In terms of geographic scale, regions have an optimal size for successfully implementing sustainable development: small enough to be of direct interest to residents and large enough to possess critical mass for creative solutions (Zilahy & Huisingh, 2009). A region should be seenhere as an area smaller than a nation that has an identity demarcated by boundaries (an administrative entity) or identified by relatively homogeneous economic, social, or landscape characteristics. In this sense, a region can cross borders (e.g., the Euroregion Meuse-Rhine includes Belgian, Dutch, and German provinces and is an area with a shared history and similar economic interests). Graymore et al. (2008) state that the regional scale is:

[T]he most appropriate for natural resource management and for progressing sustainability, because it is at this scale where ecological functioning and human activities most intensely interact and where a balance between the two is critical to studying and resolving natural resource and sustainability issues. It is also at this scale where the most difference can be made by decision-making and community choice.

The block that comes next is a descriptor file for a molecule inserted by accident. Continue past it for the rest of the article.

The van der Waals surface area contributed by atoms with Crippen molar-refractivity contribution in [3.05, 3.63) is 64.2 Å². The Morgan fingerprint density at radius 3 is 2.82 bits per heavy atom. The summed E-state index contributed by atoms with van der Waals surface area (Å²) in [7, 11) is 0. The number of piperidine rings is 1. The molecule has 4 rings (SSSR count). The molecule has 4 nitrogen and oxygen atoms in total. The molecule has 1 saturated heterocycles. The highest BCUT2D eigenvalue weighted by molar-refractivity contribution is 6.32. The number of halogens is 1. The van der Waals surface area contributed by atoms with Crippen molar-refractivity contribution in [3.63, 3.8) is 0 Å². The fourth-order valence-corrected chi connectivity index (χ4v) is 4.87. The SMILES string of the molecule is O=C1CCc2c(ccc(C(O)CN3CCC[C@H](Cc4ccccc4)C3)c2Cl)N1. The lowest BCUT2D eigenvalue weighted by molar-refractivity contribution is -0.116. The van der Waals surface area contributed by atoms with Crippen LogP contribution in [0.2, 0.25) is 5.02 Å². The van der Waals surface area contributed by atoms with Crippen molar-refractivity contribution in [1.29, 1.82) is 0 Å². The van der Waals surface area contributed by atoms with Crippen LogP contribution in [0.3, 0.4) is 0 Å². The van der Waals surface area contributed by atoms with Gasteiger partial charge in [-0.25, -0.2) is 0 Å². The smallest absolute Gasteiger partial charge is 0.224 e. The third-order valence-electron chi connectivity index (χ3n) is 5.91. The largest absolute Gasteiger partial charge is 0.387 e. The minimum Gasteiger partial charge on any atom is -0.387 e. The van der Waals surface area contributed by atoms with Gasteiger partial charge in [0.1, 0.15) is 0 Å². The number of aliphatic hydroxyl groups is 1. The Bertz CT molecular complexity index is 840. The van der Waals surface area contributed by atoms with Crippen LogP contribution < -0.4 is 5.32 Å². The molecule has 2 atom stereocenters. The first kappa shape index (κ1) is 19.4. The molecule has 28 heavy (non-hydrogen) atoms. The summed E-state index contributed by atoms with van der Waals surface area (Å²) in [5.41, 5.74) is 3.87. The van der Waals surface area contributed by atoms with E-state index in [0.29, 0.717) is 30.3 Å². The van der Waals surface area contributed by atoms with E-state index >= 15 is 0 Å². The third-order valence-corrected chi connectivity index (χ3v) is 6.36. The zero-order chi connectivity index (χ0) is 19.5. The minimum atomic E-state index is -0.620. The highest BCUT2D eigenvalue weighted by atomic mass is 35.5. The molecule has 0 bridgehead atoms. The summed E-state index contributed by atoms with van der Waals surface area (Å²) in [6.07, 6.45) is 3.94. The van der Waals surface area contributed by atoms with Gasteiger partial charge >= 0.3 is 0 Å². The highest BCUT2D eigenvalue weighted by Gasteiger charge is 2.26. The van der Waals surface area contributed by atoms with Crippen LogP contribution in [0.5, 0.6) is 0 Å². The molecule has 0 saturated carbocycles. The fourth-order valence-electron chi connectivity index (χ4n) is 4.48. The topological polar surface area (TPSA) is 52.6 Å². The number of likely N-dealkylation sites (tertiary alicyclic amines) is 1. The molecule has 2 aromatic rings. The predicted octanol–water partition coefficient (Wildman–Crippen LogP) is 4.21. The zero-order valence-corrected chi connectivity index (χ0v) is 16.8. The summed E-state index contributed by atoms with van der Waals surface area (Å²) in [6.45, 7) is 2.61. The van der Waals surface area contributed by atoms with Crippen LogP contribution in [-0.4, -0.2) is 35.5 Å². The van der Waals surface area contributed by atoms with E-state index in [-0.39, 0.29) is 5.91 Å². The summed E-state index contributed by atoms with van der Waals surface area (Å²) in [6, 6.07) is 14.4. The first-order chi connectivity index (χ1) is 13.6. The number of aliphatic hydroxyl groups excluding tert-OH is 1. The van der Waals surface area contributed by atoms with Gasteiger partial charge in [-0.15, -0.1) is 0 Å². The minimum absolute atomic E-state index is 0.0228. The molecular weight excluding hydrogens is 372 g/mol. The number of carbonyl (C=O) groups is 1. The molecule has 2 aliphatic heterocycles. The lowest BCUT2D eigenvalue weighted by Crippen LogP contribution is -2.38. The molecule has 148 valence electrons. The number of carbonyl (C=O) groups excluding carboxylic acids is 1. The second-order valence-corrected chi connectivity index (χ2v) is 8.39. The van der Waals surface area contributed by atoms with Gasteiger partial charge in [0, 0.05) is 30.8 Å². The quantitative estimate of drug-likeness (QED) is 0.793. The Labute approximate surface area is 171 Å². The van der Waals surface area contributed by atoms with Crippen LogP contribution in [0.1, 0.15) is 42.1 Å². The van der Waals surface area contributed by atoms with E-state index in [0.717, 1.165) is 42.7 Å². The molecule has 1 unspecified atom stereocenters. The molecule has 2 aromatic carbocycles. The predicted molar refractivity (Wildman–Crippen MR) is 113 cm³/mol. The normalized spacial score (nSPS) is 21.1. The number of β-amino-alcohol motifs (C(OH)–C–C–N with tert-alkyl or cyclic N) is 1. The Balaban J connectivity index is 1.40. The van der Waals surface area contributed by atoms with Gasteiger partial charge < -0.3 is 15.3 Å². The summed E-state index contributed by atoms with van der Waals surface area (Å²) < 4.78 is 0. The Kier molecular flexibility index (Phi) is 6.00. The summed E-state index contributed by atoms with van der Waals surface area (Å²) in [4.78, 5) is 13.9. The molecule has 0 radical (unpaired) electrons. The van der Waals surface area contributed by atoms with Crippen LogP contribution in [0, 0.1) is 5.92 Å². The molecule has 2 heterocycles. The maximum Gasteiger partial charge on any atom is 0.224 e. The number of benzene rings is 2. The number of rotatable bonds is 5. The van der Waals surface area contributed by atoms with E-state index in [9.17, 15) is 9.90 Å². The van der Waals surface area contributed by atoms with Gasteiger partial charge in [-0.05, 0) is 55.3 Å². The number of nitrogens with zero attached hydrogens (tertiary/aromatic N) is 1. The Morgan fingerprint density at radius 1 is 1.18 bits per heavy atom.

Furthermore, Graymore et al. (2008) contend that the regional level provides the greatest opportunity for local governments to work together with their constituent communities toward sustainable development. Pointing out that values may differ across regions, Stevenson & Ball (1998) propose an approach to measuring the sustainability of materials that allows for this variability instead of applying generic standards. McManus (2008) contends that a regional unit of analysis incorporates processes that go beyond the regional level. For example, in the case of the Upper Hunter region of Australia, the coal-mining, horse, and wine industries all affect regional sustainability, but are also part of national and global processes. Regional assessments should incorporate such considerations, recognizing that “regional sustainable development is a relative concept and is a process of becoming” (McManus, 2008). A danger of selecting indicators without taking into account the context or a common vision is that they may not provide useful insights about sustainability.